So be it, Oya murmured to me. They want me to come, I’ll come. Let me through.

Photo by Ryan Cryar

Within moments of the coven raising power and calling the directions, Oya was in the room. I know when She’s about as Woo for me is rarely pleasant; the air felt leaden, the familiar migraine lodged behind my eye sockets like a railroad spike. I’m used to it, I’ve been dealing with this kind of thing my whole life. The coven? Not so much. The panic was astounding. I’ve never seen so many people lose their shit; shrieking and throwing salt, breaking circle and running for the door, some forgot they were pagan and recited Hail Mary’s. I was eventually the only one left in circle, Oya laughing her arse off in my ears.

But just because the circle was broken and everyone went home, it didn’t stop there. The thing Oya does well is chaos and change in people’s lives. Usually it’s for the best, but it sure as hell is a nightmare until things settle. The coven member’s lives were a mess for months afterwards; job layoffs, forced admissions of homosexuality resulting in marriage breakups. I got the reputation for being a bad influence, my ‘negative energy’ was blamed on the coven’s misfortunes, and I was blacklisted in that area. That these people got exactly what they called in was ignored. The shittiest thing is Oya thinks this kind of thing is hilarious, and as a result I have a habit of being a catalyst for chaotic change whenver I appear in someone’s life. ((N.B. If that’s you, Fellow Dancer, I’m sorry, truly I am, but it’s for the best, I promise.))

That’s just an example of intense energy that, because it isn’t comfortable, is seen as frightening. But what happens when something truly evil comes for you? Something demonic? Something malevolent?

Well, you’re screwed. Why? Because no one believes this can happen anymore. Not pagans, not witches, not even Christian churches. Ask for an exorcism and the request will be met with dubious criticism. True, in most cases there are other explanations; mental illness, stress, chronic illness that hasn’t been diagnosed. Most of the time, bad luck is just life, and a good uncrossing should be fine.

Most of the time.

But not always.

There’s a fine line between cautious and paranoid, careful and fearful, when it comes to doing Woo. To do this Work, a balance needs to be struck between worrying about everything as a potentially bad spirit, and thinking nothing bad can possibly happen. It is useful to have someone who can give you a ‘reality check’ from time to time in order to make sure you are not jumping at shadows and thinking you’re being attacked at every turn. I encourage this for everyone who works in the World of Woo; have a fellow witch who can be consulted whenever you need a more objective point of view or a second opinion.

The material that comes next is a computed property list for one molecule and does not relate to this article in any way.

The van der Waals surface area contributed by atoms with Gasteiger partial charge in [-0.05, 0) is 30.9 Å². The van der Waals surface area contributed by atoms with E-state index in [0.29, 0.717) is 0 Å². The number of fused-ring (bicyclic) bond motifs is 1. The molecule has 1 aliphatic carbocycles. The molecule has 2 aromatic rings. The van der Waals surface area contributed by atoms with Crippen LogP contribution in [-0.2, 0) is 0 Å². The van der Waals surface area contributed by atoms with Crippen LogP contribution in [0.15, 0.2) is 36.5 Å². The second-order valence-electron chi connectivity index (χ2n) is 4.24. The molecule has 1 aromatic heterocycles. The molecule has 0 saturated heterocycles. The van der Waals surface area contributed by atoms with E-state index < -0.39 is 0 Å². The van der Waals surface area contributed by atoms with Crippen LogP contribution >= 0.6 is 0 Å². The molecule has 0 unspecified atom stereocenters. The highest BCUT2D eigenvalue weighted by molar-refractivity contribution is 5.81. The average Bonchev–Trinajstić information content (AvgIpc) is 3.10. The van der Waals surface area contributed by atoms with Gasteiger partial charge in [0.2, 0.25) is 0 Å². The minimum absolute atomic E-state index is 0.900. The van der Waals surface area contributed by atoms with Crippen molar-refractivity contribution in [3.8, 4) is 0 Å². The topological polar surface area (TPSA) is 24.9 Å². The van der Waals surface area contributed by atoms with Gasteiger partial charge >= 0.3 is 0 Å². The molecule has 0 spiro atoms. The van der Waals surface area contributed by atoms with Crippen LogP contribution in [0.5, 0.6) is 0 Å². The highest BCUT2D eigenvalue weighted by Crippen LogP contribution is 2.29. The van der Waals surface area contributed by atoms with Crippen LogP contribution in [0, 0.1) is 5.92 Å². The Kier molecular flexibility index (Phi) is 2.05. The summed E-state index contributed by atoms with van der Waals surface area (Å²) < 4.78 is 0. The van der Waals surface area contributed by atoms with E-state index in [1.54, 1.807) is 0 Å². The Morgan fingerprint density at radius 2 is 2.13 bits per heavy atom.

But, while mental illness might be an attributing factor to hearing voices and seeing visions, it isn’t always the reason someone experiences hauntings, possessions, spiritual attacks or harassments, and dismissing these manifestations is dangerous. The past few years I’ve cringed at the sheer amount of the god-bothered who have shouldered the requirements of spirits and P.T.B who claim them. These people expound on how they are loved and cherished, but in the same breath describe the perpetual bad luck which seems to batter them on a regular basis. They’re inexplicably anaemic, unable to cover medical bills, and can’t find work. The description of their UPG with their spirits would be considered abuse if we were talking about the mortal plane. Still, with blind determination, people continue to put their energy and time into these P.T.B without question, because their P.T.B surely love them, even though said powers show absolutely no signs of doing so in any real way.

So why is this? Is it because the spirits themselves don’t exist? It would be easy to say these visions and experiences are the symptoms of a disordered mind, but here’s my take…and it isn’t pretty:

Firstly, here’s an uncomfortable truth: spirits lie. Contrary to popular belief, spirits and P.T.B are not bound by rules, codes, or strictures to tell us the truth. They can claim to be a spirit with certain name, but they might be something else entirely. They can make promises they have no intention of keeping. They can gaslight, they can claim to be ‘misunderstood’, they can give you a clever rewrite of their history with only a gram of truth to it. Ancestors don’t always automatically gain wisdom after death. Some are as vicious and abusive as they were in real life, if not more so because they’re no longer bound by mortal laws of right, wrong, and repercussions.